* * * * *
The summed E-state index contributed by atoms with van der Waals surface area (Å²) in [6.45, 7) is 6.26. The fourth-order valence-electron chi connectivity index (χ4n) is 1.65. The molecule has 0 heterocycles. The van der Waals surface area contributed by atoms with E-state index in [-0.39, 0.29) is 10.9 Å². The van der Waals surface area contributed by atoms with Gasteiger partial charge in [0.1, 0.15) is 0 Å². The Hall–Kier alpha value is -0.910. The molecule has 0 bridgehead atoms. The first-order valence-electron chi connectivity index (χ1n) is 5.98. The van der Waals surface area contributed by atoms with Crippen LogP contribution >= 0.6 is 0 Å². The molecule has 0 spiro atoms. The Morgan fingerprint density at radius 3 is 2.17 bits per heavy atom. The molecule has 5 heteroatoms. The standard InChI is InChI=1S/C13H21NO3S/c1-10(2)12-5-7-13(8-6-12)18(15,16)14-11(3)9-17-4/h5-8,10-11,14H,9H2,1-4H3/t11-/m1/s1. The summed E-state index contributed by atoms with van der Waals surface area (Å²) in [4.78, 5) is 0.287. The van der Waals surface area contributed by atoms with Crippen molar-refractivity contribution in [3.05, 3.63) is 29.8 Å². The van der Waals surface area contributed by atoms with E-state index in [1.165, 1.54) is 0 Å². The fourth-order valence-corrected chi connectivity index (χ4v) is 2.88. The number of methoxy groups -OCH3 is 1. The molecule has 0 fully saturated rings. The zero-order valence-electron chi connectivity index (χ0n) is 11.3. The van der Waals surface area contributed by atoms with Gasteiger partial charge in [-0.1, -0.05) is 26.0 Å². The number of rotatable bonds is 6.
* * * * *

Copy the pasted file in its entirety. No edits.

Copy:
The summed E-state index contributed by atoms with van der Waals surface area (Å²) in [6.45, 7) is 6.26. The fourth-order valence-electron chi connectivity index (χ4n) is 1.65. The molecule has 0 heterocycles. The van der Waals surface area contributed by atoms with E-state index in [-0.39, 0.29) is 10.9 Å². The van der Waals surface area contributed by atoms with Gasteiger partial charge in [0.1, 0.15) is 0 Å². The Hall–Kier alpha value is -0.910. The molecule has 0 bridgehead atoms. The first-order valence-electron chi connectivity index (χ1n) is 5.98. The van der Waals surface area contributed by atoms with Crippen LogP contribution >= 0.6 is 0 Å². The molecule has 0 spiro atoms. The Morgan fingerprint density at radius 3 is 2.17 bits per heavy atom. The molecule has 5 heteroatoms. The standard InChI is InChI=1S/C13H21NO3S/c1-10(2)12-5-7-13(8-6-12)18(15,16)14-11(3)9-17-4/h5-8,10-11,14H,9H2,1-4H3/t11-/m1/s1. The summed E-state index contributed by atoms with van der Waals surface area (Å²) in [4.78, 5) is 0.287. The van der Waals surface area contributed by atoms with Crippen molar-refractivity contribution in [3.05, 3.63) is 29.8 Å². The van der Waals surface area contributed by atoms with E-state index in [1.165, 1.54) is 0 Å². The fourth-order valence-corrected chi connectivity index (χ4v) is 2.88. The number of methoxy groups -OCH3 is 1. The molecule has 0 fully saturated rings. The zero-order valence-electron chi connectivity index (χ0n) is 11.3. The van der Waals surface area contributed by atoms with Gasteiger partial charge in [-0.1, -0.05) is 26.0 Å². The number of rotatable bonds is 6.